September 3, 2012
Patients Not Seeing Progress in Meaningful-Use
The Centers for Medicare and Medicaid Services (CMS) on August 23, 2012 released the final version of its second-generation criteria for "meaningful use" of electronic health records (EHRs). This will supposedly make it easier for physicians to earn bonuses and avoid penalties; however, little in the final version will benefit patients and their ability to view online their medical records. Again, the resistance of the American Medical Association has reared it ugly head to continue to make it difficult for patients to have transparency of their EHRs.
Two areas where physicians were able to delay aggressive implementation are the electronic transmission of prescriptions and delay of ability of patients to have access to their EHRs. Neither of these should have been that difficult to accomplish, but the AMA in their infinite wisdom have lobbied for slowing the progression of e-prescribing and wanted to junk the provision for patient online access.
On the topic of electronic prescribing, Stage 1 required physicians to transmit more than 40 percent of their scripts to the pharmacy. CMS in the proposed rules wanted to increase the threshold to 65 percent. The AMA and other medical groups held out for 50 percent and the CMS settled on 50 percent in the final regulations.
I am not surprised that the AMA and organized medicine is so opposed to letting patients view their health data online – they have something to hide. They wanted this entire part of Stage 2 thrown out. CMS had proposed a rule allowing more that 10 percent of patients to have access to their EHRs starting with Stage 2. Organized medicine says that CMS should not hold physicians accountable for patient behavior beyond their control. Thank you CMS for keeping this provision as part of Stage 2, but you should not have lowered it to 5 percent.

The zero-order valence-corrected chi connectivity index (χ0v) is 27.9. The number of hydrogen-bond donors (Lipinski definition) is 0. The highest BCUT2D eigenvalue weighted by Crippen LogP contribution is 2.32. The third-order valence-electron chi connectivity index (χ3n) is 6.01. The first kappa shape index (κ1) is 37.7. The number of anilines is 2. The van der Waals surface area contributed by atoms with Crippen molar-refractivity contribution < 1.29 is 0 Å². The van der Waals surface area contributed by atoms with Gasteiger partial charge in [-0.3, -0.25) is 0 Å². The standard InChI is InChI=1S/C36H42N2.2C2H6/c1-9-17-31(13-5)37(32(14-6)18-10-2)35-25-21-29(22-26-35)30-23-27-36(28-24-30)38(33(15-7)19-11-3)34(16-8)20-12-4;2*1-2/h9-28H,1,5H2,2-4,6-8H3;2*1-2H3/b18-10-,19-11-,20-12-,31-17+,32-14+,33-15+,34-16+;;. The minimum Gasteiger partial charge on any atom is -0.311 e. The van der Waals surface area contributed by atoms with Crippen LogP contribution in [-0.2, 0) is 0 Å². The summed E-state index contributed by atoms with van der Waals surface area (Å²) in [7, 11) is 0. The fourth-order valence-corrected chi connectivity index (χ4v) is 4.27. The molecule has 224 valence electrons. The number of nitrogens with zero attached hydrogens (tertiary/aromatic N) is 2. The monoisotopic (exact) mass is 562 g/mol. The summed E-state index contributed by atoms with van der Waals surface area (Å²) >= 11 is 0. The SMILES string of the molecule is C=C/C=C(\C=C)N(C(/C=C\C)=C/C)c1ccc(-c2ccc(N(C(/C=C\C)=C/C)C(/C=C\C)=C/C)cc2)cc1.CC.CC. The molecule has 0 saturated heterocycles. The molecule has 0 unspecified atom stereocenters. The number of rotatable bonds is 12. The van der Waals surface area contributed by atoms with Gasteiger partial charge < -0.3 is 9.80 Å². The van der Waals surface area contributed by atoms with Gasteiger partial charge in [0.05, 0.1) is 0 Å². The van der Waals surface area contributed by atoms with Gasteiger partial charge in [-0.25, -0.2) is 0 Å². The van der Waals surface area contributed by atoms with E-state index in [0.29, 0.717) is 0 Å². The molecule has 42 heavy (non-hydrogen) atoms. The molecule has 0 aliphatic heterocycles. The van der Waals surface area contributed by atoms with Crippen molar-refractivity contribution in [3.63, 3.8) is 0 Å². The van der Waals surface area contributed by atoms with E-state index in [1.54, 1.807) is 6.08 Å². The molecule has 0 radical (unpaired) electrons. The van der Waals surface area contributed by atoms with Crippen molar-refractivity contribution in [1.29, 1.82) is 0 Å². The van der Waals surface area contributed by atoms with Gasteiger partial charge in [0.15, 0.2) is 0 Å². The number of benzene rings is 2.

CMS did regrettably give four exceptions to meaningful use penalties to Stage 2 in 2015 for not achieving meaningful use and they are:
1. Infrastructure: Clinicians must prove that they practice in an area with inadequate Internet access or "insurmountable barriers" to obtaining it.
2. New practitioners: Clinicians who begin practicing in 2015 would be exempt from the meaningful-use penalty in 2015 and 2016, but they would have to demonstrate meaningful use in 2016 to avoid the penalty in 2017.
3. Unforeseen circumstances: Physicians may be able to avoid a penalty if natural disaster or some other unforeseeable event prevented them from meeting EHR meaningful-use criteria. CMS will consider this exception on a case-by-case basis, and sparingly so.
4. Scope of practice: Medicare will refrain from penalizing physicians who cannot achieve meaningful use by virtue of how they practice. They may not routinely see patients face to face, for example, or they may practice in multiple locations where they have no control over the availability of EHR technology.
However, CMS is not afraid to tread in areas they maybe should not have. CMS did deny a proposed exception for physicians nearing retirement. AMA and its cohorts wanted to exempt physicians if they are currently eligible or would be eligible by 2014 for Social Security benefits. CMS simply stated that a practitioner's age does not constitute a significant hardship.